RED PEPPER CAN ENHANCE ENERGY METABOLISM AND SATIETY
Capsaicin is the pungent, active ingredient of hot red peppers (Capsicum frutescens L., Solanaceae). When placed in the mouth, it binds to receptors on neurons found on the tongue that are sensitive to heat and pain; after binding, neurotransmitters are released, and a sensation of warmth or burning is felt. Because capsaicin has been reported to decrease body fat in rats, there is interest in determining whether it might also help people manage or lose weight. This article describes key studies on the metabolic effects of capsaicin and summarizes the findings of 2 meta-analyses that examined the effects of capsaicin on energy intake and appetite.
EFFECT OF CAPSAICIN ON ENERGY EXPENDITURE AND FAT OXIDATION
A meta-analysis of 12 clinical studies was undertaken to assess the effects of capsaicin on energy expenditure. The studies were mainly randomized crossover studies in which men and/or women were given 1.03 to 30 g of red pepper (providing 2.25–33 mg of capsaicin) in meals. When analyzed according to dose, capsaicin increased energy expenditure at high doses (standardized mean difference [SMD], 0.56; 95% confidence interval [CI], 0.06–1.05) but had no effect at low or intermediate doses. Fat oxidation was enhanced at intermediate and high doses of capsaicin (SMD, −0.53 [95% CI, −0.88 to −0.17] and SMD, −0.58 [95% CI, −1.02 to −0.15], respectively), but not at low doses. Thus, capsaicin appears to augment energy expenditure and fat oxidation in humans, but the magnitude of its effects is small (SMD, 0.11 [95% CI, −0.06 to 0.29]).
EFFECT OF CAPSAICIN ON SATIETY AND ENERGY INTAKE
Another way in which capsaicin may affect body weight is through its effects on satiety and energy intake. In 1 study, 24 healthy men and women who were normal weight or slightly overweight and accustomed to eating spicy foods consumed 1 of 4 treatments in random order: 0.9 g of red pepper (0.25% capsaicin, 80 000 Scoville heat units [SHU]) in tomato juice; 0.9 g of red pepper in 2 capsules; a placebo (0.9 g vegetable oil) in tomato juice; or a placebo (450 mg vegetable oil/capsule) in 2 capsules. (The SHU scale measures the pungency or spicy heat of chili peppers or other spicy foods.) The treatments were given 30 minutes before the volunteers ate buffet-style meals over a 2-day period in each of 4 consecutive weeks. Satiety was recorded throughout the test period using visual analog scale (VAS) and calculated using the trapezoidal method to measure the area under the curve (AUC). The AUC for satiety increased, whereas the AUC for hunger decreased, after capsaicin ingestion (P < .01) and did not differ between those who were normal weight or overweight. Average daily energy intakes were 10% lower after the red pepper in capsules and 16% lower after the red pepper in tomato juice compared with the placebo groups. A change in food choice explained the reduction in average energy intake: volunteers chose more carbohydrate-rich foods and less fat-rich foods from the buffet during the capsaicin treatments. A surprising finding was that the AUC for satiety increased from 689 to 757 mm·h in men and from 712 to 806 mm·h for women after capsaicin ingestion even as energy intake decreased.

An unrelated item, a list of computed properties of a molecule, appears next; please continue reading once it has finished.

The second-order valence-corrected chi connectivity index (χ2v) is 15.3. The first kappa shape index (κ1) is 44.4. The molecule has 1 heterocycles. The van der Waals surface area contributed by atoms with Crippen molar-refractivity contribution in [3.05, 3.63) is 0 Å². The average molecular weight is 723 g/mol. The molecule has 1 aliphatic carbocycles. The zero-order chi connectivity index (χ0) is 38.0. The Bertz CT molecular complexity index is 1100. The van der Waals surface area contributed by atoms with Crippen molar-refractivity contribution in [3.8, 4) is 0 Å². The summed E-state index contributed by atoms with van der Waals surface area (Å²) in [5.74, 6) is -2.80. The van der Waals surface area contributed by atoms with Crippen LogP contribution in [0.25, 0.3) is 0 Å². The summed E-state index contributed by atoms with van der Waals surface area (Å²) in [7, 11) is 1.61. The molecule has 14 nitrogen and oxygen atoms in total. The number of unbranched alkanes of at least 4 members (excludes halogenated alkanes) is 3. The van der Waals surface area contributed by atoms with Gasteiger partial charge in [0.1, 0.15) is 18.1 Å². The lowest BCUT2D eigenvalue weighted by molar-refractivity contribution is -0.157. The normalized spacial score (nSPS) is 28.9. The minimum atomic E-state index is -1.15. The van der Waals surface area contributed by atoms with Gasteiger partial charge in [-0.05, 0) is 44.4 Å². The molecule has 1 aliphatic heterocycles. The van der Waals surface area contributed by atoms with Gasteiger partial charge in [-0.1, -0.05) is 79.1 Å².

CAPSAICIN, SATIETY, AND ENERGY BALANCE
The literature suggests that capsaicin increases satiety and has the potential to help treat obesity. In 1 study, a respiration chamber was used to measure the effects of capsaicin on appetite and energy intake.(Respiratory chambers are structures in which real-life physiological conditions can be mimicked while a participant eats regular meals and/or exercises during long periods lasting ≥24 hours.) Fifteen volunteers underwent four 36-hour sessions in the chamber, in each instance receiving 1 of the following conditions in a randomized order: 100% of their daily energy intake (control group), 100% of daily energy intake plus capsaicin, 75% of daily energy intake, and 75% of daily energy intake plus capsaicin. Capsaicin was given at a dose of 2.56 mg (1.03 g of red chili pepper; 39 050 SHU) with every meal, giving a daily total capsaicin dose of 7.68 mg. Every waking hour and before and after every meal, the participants rated their satiety and fullness on a 100-mm VAS. These measures were integrated over the complete day, using the trapezoidal method, in order to obtain the AUC of VAS. Measures of satiety and fullness were higher (P < .05), whereas food intake and overconsumption tended to be lower (P < .07), in the 100% energy capsaicin condition compared with the 100% energy control. When the participants were in negative energy balance (75% of energy intake) and consumed capsaicin, the desire to eat after dinner did not differ from the 100% control. This effect on the desire to eat suggests that capsaicin may counteract the normal increase in appetite that occurs when a reduced-energy diet is followed for weight loss. These findings agree with those of a recent meta-analysis, which reported that consumption of at least 2 mg of capsaicinoids per day reduced energy intake by 74 kcal (310 kJ)/meal (P < .001), and suggest that capsaicinoids may serve as a natural weight-loss aid.
Capsaicin appears to reduce energy intake through sensory, food choice, and satiety mechanisms. Doses of capsaicin between 2.25 and 33 mg in meals have been shown to increase energy expenditure and fat oxidation, which suggests positive benefits for individuals in negative energy balance, as occurs when dieting.